How Plants Grow and How They Are Nourished
Mariotte and Tournefort explained plant growth mechanically, Homberg chemically. Mariotte thought that as water evaporated, various "earthy, salty, and oily parts" remained to mix and unite with the plant, creating "the hardness and solidity of the branches." He argued that although plants could not select what they took from the soil, they could transform it and actually absorb more oil as they matured. For mechanists like Mariotte and Tournefort, the circulation of the sap caused growth by putting pressure on the extremities of the plant. Rising sap stretched plant cells, causing the cells and hence the plants to grow; when a cell could stretch no longer, the plant withered and died. Tournefort thought this theory also explained the maturation and release of seeds. Observing the organs of plants — the ovaries of hellebore, aconite, and crown imperial, the fruits of spiny poppy, false dittany, toothwort, and the pods of the plant Caspar Bauhin named Lathyrus latifolius — Tournefort found that plants
released their seeds when the fibers in the ovaries dried and contracted, and he argued that when the ovaries opened, air entered and helped the seeds ripen.
Homberg, however, used Bourdelin's analyses to develop chemical explanations of how seeds and plants grew. Homberg concentrated on the maturation of seeds. Noting that unripe seeds yielded a lot of water, less oil, but more fixed salt than ripe ones, Homberg gave this account of their development:
… the organs of the young seeds contain only a watery and very fluid sap, which is not yet well digested; after these salty, earthy, and watery parts have mixed together more perfectly over time, they thicken and create this oil that forms little by little.
To strengthen his claim, Homberg compared young seeds with ripe fruits, nuts, and olives; stored in a dry place for three or four months they too yielded more, and thicker, oil than when they were freshly plucked. Homberg reasoned that the young seed resembled ripe fruit and became oilier as it matured. He also distilled fetid oil with quicklime; this diminished the oil, changed its color, and produced a lot of water. Homberg argued that the phlegm, salt, and earthy matter of young seeds "together create over time the quantity of oil that is found in ripe seeds." He believed he had separated the oily compound into the simple substances out of which nature had formed it. When rectifying oil with quicklime, for example, the quicklime separated fixed salt and earth from the oil; thus, Homberg reasoned, the oil must consist of salt, water, and earth.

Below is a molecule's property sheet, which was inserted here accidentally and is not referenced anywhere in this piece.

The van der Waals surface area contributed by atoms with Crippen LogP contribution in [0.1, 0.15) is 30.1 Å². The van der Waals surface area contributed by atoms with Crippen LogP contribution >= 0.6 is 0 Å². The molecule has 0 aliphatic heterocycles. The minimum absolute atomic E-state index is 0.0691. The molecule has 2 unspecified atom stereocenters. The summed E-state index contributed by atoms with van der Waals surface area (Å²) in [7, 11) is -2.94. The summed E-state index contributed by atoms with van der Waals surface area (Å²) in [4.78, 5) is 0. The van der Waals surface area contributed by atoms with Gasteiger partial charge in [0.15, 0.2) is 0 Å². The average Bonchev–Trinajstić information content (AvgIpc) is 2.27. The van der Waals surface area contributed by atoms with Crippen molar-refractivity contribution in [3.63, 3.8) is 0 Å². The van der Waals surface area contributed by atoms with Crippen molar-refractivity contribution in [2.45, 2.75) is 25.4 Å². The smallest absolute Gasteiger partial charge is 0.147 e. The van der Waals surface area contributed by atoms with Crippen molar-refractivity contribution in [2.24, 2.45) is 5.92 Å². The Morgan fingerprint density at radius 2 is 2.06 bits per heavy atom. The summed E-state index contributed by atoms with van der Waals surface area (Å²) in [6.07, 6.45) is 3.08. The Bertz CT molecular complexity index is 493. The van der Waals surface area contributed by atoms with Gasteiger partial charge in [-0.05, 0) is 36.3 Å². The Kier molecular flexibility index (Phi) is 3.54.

All academicians agreed that only chemical analysis could explain the origin and nature of plant nutrients. Boyle, Helmont, and others stressed water and deprecated soil as the source of nourishment, and academicians investigated the role of rainwater and dew in the growth of plants. But savants who did not accept Helmont's view that water was the ultimate source of matter had to identify the origin of the nutriments found in water. Academicians debated whether these came from the atmosphere or from the earth, a question that turned on salts.
For Mariotte and Perrault, nutrients came intermediately from the earth but ultimately from the atmosphere when sulphur, saltpeter, and volatile salts fell in rainwater to the ground. Duclos disagreed with his colleagues. In his view, the fertile "fatty and sulfurous salts" formed in the soil, not in the air. As proof he cited his analysis of the waters that condensed inside and outside a concave vessel placed on the ground: dew had more volatile salt than either the rainwater or the air vapors that collected on the outside. His
arguments convinced Perrault, who conceded that the nutrients originated in the soil from living or decayed plants and animals or from whatever produced mineral salts in well water. Perrault thought such nutrients were cooked by the sun when they rose in vapors.
Applying chemical analysis to a concept of the food chain, Homberg developed a theory about the different origins of the different salts. He noticed that most plants were composed of three salts: fixed lixivial salt, volatile urinous salt, and volatile acid salt. Bourdelin's analyses showed that fixed lixivial salts and volatile urinous salts occurred only in the distillants of plants, of herbivorous animals, or of animals that ate herbivorous animals. The third substance, volatile acid salt, was found in soils, including ones that had no vegetation, and in plants that grew in all kinds of soil. Volatile acid salts thus came from the earth. The other two salts — fixed lixivial and urinous volatile — were therefore manufactured in the plant.
The Academy was divided on whether seeds and plants were active or passive. Did they simply absorb juices already prepared in the earth or did they transform what they took from the earth? Tournefort took the passive view. He believed that juices altered in the earth and became more or less suitable to various plants. Mariotte, Perrault, Duclos, and Homberg took the contemporary view that seeds and plants changed what they took from the soil, but they disagreed about how this happened. Mariotte believed the liquid was simply a vehicle for minerals and that plants used the mineral residue only after the liquid had evaporated. Perrault and Duclos believed the plant transformed both liquid and minerals, and Duclos thought it did so by coagulation. Homberg believed plants imbibed one kind of salt from the earth but created two additional salts themselves.